Publications by authors named "Ahmed Ghazi"

58 Publications

Comparison of Multi-Parametric MRI of the Prostate to 3D Prostate Computer Aided Designs and 3D-Printed Prostate Models for Pre-Operative Planning of Radical Prostatectomies: A Pilot Study.

Urology 2021 Sep 5. Epub 2021 Sep 5.

University of Rochester Medical Center, Department of Urology, Simulation Innovation Laboratory, Rochester, New York. Electronic address:

Objective: To evaluate the use of 3D computed aided designs and 3D-printed models as pre-operative planning tools for urologists, in addition to radiologist interpreted mp-MRIS, prior to radical prostatectomy procedures.

Methods: Ten patients with biopsy-positive lesions detected on mp-MRI were retrospectively selected. Radiologists identified lesion locations using a Prostate Imaging-Reporting and Data System (PI-RADS) map and segmented the prostate, lesion(s), and surrounding anatomy to create 3D-CADs and 3D-printed models for each patient. Six uro-oncologists randomly reviewed three modalities (mp-MRI, 3D-CAD, and 3D-printed models) for each patient and identified lesion locations which were graded for accuracy against the radiologists' answers. Questionnaires assessed decision confidence, ease-of-interpretation, and usefulness for preoperative planning for each modality.

Results: Using 3D-CADs and 3D-printed models compared to mp-MRI, urologists were 2.4x and 2.8x more accurate at identifying the lesion(s), 2.7x and 3.2x faster, 1.6x and 1.63x more confident, and reported it was 1.6x and 1.7x easier to interpret. 3D-CADs and 3D-printed models were reported significantly more useful for overall pre-operative planning, identifying lesion location(s), determining degree of nerve sparing, obtaining negative margins, and patient counseling. Sub-analysis showed 3D-printed models demonstrated significant improvements in ease-of-interpretation, speed, usefulness for obtaining negative margins, and patient counseling compared to 3D-CADs.

Conclusion: 3D-CADs and 3D-printed models are useful adjuncts to mp-MRI in providing urologists with more practical, accurate, and efficient pre-operative planning.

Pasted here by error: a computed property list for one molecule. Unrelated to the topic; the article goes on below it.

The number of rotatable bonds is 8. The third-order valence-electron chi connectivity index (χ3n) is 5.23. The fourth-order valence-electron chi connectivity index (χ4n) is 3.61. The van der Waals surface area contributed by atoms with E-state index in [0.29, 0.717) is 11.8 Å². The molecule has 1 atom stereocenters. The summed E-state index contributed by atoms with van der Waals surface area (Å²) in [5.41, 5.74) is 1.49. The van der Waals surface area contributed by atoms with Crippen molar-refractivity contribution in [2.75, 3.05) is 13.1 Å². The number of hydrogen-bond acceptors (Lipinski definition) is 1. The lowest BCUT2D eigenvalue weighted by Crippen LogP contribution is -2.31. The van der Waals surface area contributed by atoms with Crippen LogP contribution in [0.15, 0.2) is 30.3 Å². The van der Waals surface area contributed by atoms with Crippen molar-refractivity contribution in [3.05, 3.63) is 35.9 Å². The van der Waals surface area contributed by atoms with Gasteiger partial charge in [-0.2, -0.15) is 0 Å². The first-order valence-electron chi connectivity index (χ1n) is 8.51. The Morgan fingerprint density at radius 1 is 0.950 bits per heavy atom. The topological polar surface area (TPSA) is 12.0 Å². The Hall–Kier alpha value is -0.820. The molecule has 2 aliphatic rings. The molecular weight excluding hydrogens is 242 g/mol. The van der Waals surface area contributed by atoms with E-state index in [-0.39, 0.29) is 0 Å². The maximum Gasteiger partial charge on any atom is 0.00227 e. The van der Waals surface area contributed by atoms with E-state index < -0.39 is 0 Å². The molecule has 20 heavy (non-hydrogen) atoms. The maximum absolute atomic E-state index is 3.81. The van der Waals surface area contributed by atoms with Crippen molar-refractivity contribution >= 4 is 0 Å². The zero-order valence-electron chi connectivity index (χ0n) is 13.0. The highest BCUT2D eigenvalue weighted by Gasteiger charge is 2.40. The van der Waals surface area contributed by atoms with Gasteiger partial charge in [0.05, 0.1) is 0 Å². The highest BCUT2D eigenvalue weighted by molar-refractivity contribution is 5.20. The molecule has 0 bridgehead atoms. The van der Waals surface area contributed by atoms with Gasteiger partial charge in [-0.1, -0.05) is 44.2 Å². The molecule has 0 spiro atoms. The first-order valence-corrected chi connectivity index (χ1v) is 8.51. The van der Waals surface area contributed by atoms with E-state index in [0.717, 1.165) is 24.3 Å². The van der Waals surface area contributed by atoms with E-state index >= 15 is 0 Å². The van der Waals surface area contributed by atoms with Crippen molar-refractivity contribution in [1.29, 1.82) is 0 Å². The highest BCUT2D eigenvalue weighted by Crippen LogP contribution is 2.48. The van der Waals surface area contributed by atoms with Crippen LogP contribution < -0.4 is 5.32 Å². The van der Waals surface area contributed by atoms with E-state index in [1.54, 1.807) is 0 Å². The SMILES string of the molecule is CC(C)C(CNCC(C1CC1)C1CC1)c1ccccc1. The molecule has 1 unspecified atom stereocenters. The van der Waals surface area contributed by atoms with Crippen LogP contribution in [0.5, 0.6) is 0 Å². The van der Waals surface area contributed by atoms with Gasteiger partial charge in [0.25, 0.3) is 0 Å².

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http://dx.doi.org/10.1016/j.urology.2021.08.031DOI Listing
September 2021

A review of simulation training and new 3D computer-generated synthetic organs for robotic surgery education.

J Robot Surg 2021 Sep 3. Epub 2021 Sep 3.

Department of Surgery, The University of Melbourne, Parkville, VIC, Australia.

We conducted a comprehensive review of surgical simulation models used in robotic surgery education. We present an assessment of the validity and cost-effectiveness of virtual and augmented reality simulation, animal, cadaver and synthetic organ models. Face, content, construct, concurrent and predictive validity criteria were applied to each simulation model. There are six major commercial simulation machines available for robot-assisted surgery. The validity of virtual reality (VR) simulation curricula for psychomotor assessment and skill acquisition for the early phase of robotic surgery training has been demonstrated. The widespread adoption of VR simulation has been limited by the high cost of these machines. Live animal and cadavers have been the accepted standard for robotic surgical simulation since it began in the early 2000s. Our review found that there is a lack of evidence in the literature to support the use of animal and cadaver for robotic surgery training. The effectiveness of these models as a training tool is limited by logistical, ethical, financial and infection control issues. The latest evolution in synthetic organ model training for robotic surgery has been driven by new 3D-printing technology. Validated and cost-effective high-fidelity procedural models exist for robotic surgery training in urology. The development of synthetic models for the other specialties is not as mature. Expansion into multiple surgical disciplines and the widespread adoption of synthetic organ models for robotic simulation training will require the ability to engineer scalability for mass production. This would enable a transition in robotic surgical education where digital and synthetic organ models could be used in place of live animals and cadaver training to achieve robotic surgery competency.
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http://dx.doi.org/10.1007/s11701-021-01302-8DOI Listing
http://www.ncbi.nlm.nih.gov/pmc/articles/PMC8415702PMC
September 2021

How specific are patient-specific simulations? Analyzing the accuracy of 3D-printing and modeling to create patient-specific rehearsals for complex urological procedures.

World J Urol 2021 Aug 14. Epub 2021 Aug 14.

Simulation Innovation Lab, University of Rochester Medical Center (URMC), 601 Elmwood Ave, Rochester, NY, USA.

Purpose: In the field of urology, 3D printing and modeling are now regularly utilized to enhance pre-operative planning, surgical training, patient-specific rehearsals (PSR), and patient education and counseling. Widespread accessibility and affordability of such technologies necessitates development of quality control measures to confirm the anatomical accuracy of these tools. Herein, we present three methods utilized to evaluate the anatomical accuracy of hydrogel PSR, developed using 3D printing and molding for pre-operative surgical rehearsals, of robotic-assisted partial nephrectomy (RAPN) and percutaneous nephrolithotomy (PCNL).